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Drive-in celebrations? Graduations in December? Virtual ceremonies? Plans for high school seniors unfold — but students are not happy
In lieu of traditional ceremonies with hundreds or thousands of graduates and family in attendance, high schools around Chicago are having to come up with other ideas to honor seniors this spring.
Some of the options principals are considering: Streaming ceremonies featuring home-made student videos. Inviting students and families to drive up to the school building, where the principal will hand them their diplomas. Or holding smaller ceremonies or events months after seniors finish school — even as late as December.
While many seniors say they aren’t huge fans of these ideas, which are a far cry from what they anticipated for years, they might not have a choice if Gov. J.B. Pritzker extends the stay-at-home order into the summer, or restricts large gatherings, as he has indicated.
But being left in the dark as schools consider options while awaiting final guidance from the state has also been frustrating to the seniors we spoke to, particularly CPS students that already endured a 12-day teachers strike last fall.
We’re making our vital coronavirus coverage free for all readers. See the latest news here.
Leah Aberman, 17, a senior at Lane Tech College Prep in Lake View, said the wait has been nerve-wracking.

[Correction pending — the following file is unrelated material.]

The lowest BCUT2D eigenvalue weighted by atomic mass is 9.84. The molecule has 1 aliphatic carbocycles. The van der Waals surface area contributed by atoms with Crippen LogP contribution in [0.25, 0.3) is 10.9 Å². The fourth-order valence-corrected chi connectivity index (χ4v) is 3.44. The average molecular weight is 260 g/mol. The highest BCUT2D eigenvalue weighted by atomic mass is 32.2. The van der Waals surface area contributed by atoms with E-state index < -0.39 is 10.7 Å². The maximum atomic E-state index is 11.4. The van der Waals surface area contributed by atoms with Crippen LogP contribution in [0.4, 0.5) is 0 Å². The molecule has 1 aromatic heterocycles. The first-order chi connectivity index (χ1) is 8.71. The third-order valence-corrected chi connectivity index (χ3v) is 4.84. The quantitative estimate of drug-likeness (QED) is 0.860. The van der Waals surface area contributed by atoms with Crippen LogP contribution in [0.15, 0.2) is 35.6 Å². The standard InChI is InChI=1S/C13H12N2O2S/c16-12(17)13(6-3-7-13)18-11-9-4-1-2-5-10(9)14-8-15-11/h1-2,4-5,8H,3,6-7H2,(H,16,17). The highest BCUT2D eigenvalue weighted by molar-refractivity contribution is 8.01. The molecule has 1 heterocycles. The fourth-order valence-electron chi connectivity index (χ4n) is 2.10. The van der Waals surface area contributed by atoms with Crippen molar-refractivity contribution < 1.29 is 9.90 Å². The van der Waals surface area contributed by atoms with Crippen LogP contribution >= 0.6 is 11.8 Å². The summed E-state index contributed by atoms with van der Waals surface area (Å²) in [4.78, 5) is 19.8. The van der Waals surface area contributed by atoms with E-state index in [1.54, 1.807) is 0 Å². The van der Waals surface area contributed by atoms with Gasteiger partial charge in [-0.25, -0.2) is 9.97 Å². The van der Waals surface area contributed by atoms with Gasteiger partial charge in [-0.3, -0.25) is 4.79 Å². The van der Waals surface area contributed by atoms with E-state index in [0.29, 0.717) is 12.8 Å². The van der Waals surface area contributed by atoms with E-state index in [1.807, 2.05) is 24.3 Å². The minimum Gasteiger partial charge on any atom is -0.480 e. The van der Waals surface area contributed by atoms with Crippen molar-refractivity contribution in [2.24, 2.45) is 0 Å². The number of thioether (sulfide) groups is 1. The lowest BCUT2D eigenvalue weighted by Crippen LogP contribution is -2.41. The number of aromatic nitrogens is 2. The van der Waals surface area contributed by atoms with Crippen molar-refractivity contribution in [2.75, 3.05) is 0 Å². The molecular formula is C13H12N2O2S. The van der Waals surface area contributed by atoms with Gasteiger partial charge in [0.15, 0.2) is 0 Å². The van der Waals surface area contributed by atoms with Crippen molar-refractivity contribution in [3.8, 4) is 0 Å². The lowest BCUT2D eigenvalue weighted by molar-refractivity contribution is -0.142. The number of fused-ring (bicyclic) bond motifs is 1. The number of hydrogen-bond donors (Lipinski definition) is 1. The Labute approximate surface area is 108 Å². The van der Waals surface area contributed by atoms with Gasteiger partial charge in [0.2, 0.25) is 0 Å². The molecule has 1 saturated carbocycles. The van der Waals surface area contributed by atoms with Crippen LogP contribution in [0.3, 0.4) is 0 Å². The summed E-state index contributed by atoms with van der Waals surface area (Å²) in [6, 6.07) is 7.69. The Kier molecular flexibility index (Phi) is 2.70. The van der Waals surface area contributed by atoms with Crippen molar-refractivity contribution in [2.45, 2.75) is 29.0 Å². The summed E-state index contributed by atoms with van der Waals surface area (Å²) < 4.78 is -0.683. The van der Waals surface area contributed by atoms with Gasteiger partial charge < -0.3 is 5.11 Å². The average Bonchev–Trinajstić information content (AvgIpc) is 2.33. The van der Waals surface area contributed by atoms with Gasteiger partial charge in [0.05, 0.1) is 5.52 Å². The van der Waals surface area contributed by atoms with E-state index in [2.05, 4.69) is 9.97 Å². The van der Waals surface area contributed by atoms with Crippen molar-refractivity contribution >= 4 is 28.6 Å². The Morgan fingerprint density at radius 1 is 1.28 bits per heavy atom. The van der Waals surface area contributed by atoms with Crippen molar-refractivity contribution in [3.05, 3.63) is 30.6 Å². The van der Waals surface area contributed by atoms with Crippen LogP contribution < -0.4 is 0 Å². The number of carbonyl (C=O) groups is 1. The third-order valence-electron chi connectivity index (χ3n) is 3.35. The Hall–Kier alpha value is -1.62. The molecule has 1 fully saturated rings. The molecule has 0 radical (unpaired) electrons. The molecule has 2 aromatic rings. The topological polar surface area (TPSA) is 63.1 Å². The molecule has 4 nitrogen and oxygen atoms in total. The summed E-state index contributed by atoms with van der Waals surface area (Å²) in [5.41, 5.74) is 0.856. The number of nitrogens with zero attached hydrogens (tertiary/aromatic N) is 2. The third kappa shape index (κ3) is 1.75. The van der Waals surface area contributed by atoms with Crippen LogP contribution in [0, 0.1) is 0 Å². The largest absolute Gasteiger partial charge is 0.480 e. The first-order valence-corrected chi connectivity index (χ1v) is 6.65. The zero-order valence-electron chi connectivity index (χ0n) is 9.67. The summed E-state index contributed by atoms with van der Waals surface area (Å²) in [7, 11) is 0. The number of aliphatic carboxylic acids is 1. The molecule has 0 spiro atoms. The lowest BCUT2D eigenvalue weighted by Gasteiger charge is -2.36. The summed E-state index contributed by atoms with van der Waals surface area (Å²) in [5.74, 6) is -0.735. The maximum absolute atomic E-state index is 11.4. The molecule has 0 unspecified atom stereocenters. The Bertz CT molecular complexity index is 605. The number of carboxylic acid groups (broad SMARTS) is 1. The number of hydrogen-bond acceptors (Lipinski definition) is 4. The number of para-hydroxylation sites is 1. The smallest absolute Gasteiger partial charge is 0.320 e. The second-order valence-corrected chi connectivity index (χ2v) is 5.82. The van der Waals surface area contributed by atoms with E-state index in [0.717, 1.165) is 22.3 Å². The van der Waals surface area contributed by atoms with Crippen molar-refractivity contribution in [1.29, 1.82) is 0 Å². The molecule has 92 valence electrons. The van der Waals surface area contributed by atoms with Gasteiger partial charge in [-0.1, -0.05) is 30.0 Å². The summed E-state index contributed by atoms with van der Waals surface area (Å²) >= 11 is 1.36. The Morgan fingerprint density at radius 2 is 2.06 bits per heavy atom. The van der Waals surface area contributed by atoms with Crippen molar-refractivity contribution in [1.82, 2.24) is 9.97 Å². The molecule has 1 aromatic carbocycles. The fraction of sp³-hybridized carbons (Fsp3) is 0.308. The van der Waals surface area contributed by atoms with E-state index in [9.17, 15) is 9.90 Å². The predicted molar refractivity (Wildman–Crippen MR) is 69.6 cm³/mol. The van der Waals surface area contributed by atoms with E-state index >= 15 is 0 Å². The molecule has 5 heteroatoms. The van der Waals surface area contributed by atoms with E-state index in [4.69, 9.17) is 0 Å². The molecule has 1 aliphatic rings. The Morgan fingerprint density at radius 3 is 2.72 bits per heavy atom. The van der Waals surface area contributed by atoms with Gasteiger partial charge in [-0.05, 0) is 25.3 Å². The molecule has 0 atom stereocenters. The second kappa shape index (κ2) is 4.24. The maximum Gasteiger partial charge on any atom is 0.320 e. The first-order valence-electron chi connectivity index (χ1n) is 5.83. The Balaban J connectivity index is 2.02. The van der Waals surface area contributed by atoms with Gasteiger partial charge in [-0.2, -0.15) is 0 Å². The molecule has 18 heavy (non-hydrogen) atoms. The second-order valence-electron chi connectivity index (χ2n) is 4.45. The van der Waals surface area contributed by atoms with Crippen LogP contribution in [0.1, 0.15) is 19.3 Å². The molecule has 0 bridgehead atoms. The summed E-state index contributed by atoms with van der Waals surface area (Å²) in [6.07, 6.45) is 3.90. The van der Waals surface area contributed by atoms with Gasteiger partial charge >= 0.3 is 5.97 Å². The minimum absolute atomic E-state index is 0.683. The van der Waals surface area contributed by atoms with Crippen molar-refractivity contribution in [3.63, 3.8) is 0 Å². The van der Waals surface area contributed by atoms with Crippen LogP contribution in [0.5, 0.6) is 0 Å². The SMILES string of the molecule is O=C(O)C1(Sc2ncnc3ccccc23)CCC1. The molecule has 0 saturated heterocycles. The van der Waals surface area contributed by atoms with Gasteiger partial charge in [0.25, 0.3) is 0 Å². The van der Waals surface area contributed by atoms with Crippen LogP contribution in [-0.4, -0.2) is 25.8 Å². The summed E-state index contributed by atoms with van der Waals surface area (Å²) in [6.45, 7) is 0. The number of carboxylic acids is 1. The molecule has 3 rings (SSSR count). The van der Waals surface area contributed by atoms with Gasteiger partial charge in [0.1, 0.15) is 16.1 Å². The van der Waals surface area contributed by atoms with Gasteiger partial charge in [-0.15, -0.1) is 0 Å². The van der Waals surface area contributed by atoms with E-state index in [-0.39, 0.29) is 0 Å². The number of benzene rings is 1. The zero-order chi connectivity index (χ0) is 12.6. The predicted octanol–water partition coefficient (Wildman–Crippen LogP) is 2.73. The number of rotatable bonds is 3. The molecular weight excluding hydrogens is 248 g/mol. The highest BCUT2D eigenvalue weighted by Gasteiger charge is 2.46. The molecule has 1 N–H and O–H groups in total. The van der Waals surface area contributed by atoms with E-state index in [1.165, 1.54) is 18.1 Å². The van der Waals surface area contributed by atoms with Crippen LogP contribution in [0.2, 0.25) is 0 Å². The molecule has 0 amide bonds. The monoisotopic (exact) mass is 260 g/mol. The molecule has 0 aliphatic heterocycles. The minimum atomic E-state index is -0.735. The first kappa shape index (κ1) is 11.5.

“It really reminds me of the teachers strike,” she said. “It was hard to plan then, too, because we were just waiting for new [information] day-by-day.”
Twin sisters Megan and Emma Gallian, also seniors at Lane Tech, are frustrated by the lack of information and the possibility the pinnacle event of their high school careers will get short shrift. Both are pushing for the ceremony to be postponed long enough so it can be held in person, saying they have been looking forward to celebrating with family and friends for years.
“At Lane, everything is really rigorous,” Megan Gallian said. “When I was pulling all nighters … I had always looked forward to just having that moment at the end.”
And many agree: After months of remote learning online, a virtual event will not be the same.
“I’ve had plenty of Zoom calls and FaceTime,” said Brandon Jenkins, who also attends Lane Tech. Even in-person ceremonies with fewer students or relatives, said his brother, Bryce, who attends St. Ignatius College Prep, would be preferable: “We might not be able to see everyone, but at least we’d all be together. I think we all want that experience.”
Read the full story from Matthew Hendrickson, which includes more interviews with local graduating seniors.
More news you need
- Gov. J.B. Pritzker has extended the current stay-at-home executive order until the end of May. Pritzker, alongside some state researchers, outlined the numbers behind his decision to keep people home four more weeks.
- One day before the City Council is scheduled to consider granting Mayor Lori Lightfoot expanded spending and contracting authority for the duration of the public health crisis, a handful of aldermen accused the mayor of using the pandemic as an excuse to consolidate power.
- Former presidential candidate Sen. Elizabeth Warren announced that her oldest brother died earlier this week of the coronavirus. “He was charming and funny, a natural leader,” she wrote.